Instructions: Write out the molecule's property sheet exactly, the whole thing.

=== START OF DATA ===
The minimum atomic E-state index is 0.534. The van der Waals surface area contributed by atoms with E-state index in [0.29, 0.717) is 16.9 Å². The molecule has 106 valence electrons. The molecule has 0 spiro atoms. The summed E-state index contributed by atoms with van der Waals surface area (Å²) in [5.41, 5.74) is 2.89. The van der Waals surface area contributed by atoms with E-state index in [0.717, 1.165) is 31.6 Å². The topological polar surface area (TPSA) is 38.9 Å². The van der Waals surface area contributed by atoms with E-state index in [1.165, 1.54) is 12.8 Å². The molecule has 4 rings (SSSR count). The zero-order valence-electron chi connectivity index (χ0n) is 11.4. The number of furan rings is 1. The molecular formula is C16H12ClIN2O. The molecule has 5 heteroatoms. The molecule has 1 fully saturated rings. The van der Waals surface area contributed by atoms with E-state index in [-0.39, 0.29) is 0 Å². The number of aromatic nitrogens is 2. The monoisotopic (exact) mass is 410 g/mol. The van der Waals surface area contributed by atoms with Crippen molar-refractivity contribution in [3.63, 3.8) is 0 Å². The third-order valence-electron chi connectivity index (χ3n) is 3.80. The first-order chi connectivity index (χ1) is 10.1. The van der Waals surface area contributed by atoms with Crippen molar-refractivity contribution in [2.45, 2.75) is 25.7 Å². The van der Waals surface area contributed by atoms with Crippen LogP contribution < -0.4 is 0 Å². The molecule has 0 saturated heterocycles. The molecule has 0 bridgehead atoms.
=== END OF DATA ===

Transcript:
The minimum atomic E-state index is 0.534. The van der Waals surface area contributed by atoms with E-state index in [0.29, 0.717) is 16.9 Å². The molecule has 106 valence electrons. The molecule has 0 spiro atoms. The summed E-state index contributed by atoms with van der Waals surface area (Å²) in [5.41, 5.74) is 2.89. The van der Waals surface area contributed by atoms with E-state index in [0.717, 1.165) is 31.6 Å². The topological polar surface area (TPSA) is 38.9 Å². The van der Waals surface area contributed by atoms with E-state index in [1.165, 1.54) is 12.8 Å². The molecule has 4 rings (SSSR count). The zero-order valence-electron chi connectivity index (χ0n) is 11.4. The number of furan rings is 1. The molecular formula is C16H12ClIN2O. The molecule has 5 heteroatoms. The molecule has 1 fully saturated rings. The van der Waals surface area contributed by atoms with E-state index in [-0.39, 0.29) is 0 Å². The number of aromatic nitrogens is 2. The monoisotopic (exact) mass is 410 g/mol. The van der Waals surface area contributed by atoms with Crippen molar-refractivity contribution in [3.63, 3.8) is 0 Å². The third-order valence-electron chi connectivity index (χ3n) is 3.80. The first-order chi connectivity index (χ1) is 10.1. The van der Waals surface area contributed by atoms with Crippen molar-refractivity contribution in [2.45, 2.75) is 25.7 Å². The van der Waals surface area contributed by atoms with Crippen LogP contribution < -0.4 is 0 Å². The molecule has 0 saturated heterocycles. The molecule has 0 bridgehead atoms.